By Robert A. Vella
Yesterday at a Parkland, Florida high school, a young white nationalist named Nikolas Cruz went on a shooting spree killing 17 students and faculty and injuring many more. It was the 18th mass shooting at an American school this year, and it’s not even March yet. Apparently, the FBI was warned about this suspect last September and didn’t take any preemptive action.
Despite other countries which have taken successful measures to reduce or eliminate such gun-related massacres, the U.S. stubbornly refuses to do so. The reason is clear. The Republican Party – which holds most of the political power in America – is dominated by a far-right ideology mixing anti-government fervor, religious fanaticism, white nationalism, and corporatist economic interests. This composite ideology, known euphemistically as conservatism, is vehemently opposed to any kind of gun control no matter how sensible such policies might be.
Consequently, America is increasingly being perceived – both inside and outside the country – as a nation which is losing its collective sanity. Although this perception began to coalesce in the minds of rational people years before the election of President Trump, his obvious megalomania has certainly solidified that sentiment.
One wonders when common sense will be realized and begin to slow down or reverse this tragic decent into ideological insanity. Although I resist the urge to place much faith in political rhetoric, today’s comments by the ultraconservative Attorney General Jeff Sessions does offer a glimmer of hope. From: ‘We Must Confront This Problem.’ Read Attorney General Jeff Sessions on Florida School Shooting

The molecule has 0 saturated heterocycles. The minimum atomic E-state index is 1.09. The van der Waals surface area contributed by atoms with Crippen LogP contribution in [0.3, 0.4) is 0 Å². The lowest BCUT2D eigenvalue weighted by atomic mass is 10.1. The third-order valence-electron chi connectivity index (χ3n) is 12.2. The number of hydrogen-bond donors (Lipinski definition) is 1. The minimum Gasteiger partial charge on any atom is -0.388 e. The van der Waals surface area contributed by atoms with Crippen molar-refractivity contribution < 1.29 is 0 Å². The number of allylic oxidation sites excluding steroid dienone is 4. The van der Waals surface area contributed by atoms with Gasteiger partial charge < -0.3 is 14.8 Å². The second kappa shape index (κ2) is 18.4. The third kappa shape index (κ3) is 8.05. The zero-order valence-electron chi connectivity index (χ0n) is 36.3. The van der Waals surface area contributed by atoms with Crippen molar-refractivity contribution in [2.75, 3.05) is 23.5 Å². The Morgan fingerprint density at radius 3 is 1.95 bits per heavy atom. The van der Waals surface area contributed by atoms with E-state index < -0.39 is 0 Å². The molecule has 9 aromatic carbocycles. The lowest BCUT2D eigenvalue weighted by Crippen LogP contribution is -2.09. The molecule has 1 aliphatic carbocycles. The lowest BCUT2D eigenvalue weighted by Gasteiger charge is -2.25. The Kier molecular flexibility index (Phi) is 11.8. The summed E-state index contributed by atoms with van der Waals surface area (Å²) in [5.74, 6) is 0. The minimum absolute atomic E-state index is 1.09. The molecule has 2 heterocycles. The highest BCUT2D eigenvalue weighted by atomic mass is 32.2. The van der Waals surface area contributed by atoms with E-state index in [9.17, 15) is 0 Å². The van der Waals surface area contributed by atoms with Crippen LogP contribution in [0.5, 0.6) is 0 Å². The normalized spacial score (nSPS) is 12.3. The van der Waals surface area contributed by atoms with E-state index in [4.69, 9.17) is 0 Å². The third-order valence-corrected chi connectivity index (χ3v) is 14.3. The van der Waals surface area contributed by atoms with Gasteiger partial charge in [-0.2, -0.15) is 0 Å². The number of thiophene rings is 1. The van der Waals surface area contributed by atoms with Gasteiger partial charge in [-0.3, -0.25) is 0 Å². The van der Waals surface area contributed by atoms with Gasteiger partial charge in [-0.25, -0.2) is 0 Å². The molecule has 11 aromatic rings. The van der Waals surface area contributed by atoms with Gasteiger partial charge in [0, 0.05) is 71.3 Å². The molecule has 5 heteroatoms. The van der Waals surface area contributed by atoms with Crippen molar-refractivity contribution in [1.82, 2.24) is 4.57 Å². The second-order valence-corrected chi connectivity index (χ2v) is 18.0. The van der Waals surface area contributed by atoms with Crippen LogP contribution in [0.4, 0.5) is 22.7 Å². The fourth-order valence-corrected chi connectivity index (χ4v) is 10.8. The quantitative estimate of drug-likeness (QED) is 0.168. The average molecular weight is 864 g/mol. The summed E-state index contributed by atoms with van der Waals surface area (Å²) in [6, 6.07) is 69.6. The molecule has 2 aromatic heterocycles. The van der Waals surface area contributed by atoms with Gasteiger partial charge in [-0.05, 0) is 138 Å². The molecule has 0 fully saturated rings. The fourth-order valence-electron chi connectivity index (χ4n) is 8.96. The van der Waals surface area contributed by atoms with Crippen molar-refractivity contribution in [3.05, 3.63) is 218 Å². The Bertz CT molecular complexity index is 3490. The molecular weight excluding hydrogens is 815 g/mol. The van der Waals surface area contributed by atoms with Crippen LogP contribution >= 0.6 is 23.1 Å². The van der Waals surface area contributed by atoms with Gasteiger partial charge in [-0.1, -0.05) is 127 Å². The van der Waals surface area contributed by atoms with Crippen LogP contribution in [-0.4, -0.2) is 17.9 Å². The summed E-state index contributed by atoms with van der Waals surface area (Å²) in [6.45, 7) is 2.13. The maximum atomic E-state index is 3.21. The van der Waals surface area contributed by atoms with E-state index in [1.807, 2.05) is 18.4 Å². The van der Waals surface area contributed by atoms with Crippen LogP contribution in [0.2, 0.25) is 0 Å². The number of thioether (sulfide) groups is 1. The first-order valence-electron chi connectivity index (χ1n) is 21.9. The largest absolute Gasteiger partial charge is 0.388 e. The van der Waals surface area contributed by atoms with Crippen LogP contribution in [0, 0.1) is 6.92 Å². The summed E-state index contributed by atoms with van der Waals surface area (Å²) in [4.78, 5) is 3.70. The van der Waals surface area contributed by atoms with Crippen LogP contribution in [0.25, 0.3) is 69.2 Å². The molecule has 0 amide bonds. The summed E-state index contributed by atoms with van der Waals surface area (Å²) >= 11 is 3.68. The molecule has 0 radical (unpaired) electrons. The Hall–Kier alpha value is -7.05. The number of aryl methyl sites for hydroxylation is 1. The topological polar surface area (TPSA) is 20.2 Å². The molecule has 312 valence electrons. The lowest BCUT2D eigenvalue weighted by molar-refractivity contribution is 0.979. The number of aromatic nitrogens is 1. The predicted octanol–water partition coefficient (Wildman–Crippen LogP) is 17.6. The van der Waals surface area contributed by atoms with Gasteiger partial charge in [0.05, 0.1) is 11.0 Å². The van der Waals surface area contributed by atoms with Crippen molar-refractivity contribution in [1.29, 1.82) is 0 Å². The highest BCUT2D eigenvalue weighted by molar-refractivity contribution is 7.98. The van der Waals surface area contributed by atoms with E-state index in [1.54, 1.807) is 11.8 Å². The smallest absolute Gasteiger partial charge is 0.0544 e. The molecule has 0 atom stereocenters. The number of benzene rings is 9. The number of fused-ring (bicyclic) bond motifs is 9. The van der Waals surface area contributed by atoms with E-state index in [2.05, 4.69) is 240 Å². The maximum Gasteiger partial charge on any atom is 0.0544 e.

It cannot be denied that something dangerous and unhealthy is happening, and we are once again, watching the images of our children— terrified— streaming from their school with their hands above their heads.
When parents, once again, go to sleep in fear that their kids will not be safe when they leave for their school bus in the morning.
We must confront this problem. And I know each and every one of you in this room feel that way.
We, at the Department of Justice, will make this a priority, but we know that your Deputies are the ones who arrive first, respond to danger, and save our children without regard for their own personal safety.
But this cannot continue.
We are going to take action. We must reverse these trends.
Since the day I took office— in conjunction with our state and local colleagues— we have prioritized violent crime and violations of federal fire arms laws.
In the first quarter after I was sworn in, we saw a 23% increase in gun prosecutions and have now charged the most federal firearm prosecutions in a decade. It’s no good to have laws if they are not enforced.
I’ve directed my office of Legal Policy to work with our partners at Health and Human Services, Education, Homeland Security, and across this administration to study the intersection of mental health and criminality and identify how we can stop people capable of such heinous crimes.
It is too often the case that the perpetrators of these terrible attacks had given of signals in advance.
You are experienced professionals. You and I know that we cannot arrest everybody that somebody thinks is dangerous.
But I think we can and must do better. We owe it to every one of those kids crying outside their school yesterday and all those who never made it out. Our hearts are hurting today.
Again, I don’t want to read too much into these comments (the above link contains his entire speech). Sessions is the kind of politician who would demand the most brutal authoritarian responses to this crisis, which would mask and not resolve the underlying problem. However, it is notable he has admitted that “something dangerous and unhealthy is happening;” and, that is at least a start.